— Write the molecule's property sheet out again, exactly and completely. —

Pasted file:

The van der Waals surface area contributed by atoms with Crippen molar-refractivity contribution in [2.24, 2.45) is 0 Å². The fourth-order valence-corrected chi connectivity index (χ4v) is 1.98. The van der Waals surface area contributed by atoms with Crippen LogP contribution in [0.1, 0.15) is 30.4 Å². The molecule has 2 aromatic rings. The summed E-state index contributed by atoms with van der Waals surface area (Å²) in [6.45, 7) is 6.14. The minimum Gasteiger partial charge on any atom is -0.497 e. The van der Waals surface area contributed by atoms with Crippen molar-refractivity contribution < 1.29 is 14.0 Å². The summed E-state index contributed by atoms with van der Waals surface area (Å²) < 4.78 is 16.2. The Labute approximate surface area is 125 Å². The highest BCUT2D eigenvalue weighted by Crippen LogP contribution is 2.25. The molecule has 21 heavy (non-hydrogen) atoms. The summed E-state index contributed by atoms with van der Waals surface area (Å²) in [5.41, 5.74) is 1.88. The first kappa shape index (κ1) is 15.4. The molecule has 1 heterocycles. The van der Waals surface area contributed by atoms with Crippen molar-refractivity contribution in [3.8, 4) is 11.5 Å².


The van der Waals surface area contributed by atoms with Crippen molar-refractivity contribution in [2.24, 2.45) is 0 Å². The fourth-order valence-corrected chi connectivity index (χ4v) is 1.98. The van der Waals surface area contributed by atoms with Crippen LogP contribution in [0.1, 0.15) is 30.4 Å². The molecule has 2 aromatic rings. The summed E-state index contributed by atoms with van der Waals surface area (Å²) in [6.45, 7) is 6.14. The minimum Gasteiger partial charge on any atom is -0.497 e. The van der Waals surface area contributed by atoms with Crippen molar-refractivity contribution < 1.29 is 14.0 Å². The summed E-state index contributed by atoms with van der Waals surface area (Å²) < 4.78 is 16.2. The Labute approximate surface area is 125 Å². The highest BCUT2D eigenvalue weighted by Crippen LogP contribution is 2.25. The molecule has 21 heavy (non-hydrogen) atoms. The summed E-state index contributed by atoms with van der Waals surface area (Å²) in [5.41, 5.74) is 1.88. The first kappa shape index (κ1) is 15.4. The molecule has 1 heterocycles. The van der Waals surface area contributed by atoms with Crippen molar-refractivity contribution in [3.8, 4) is 11.5 Å².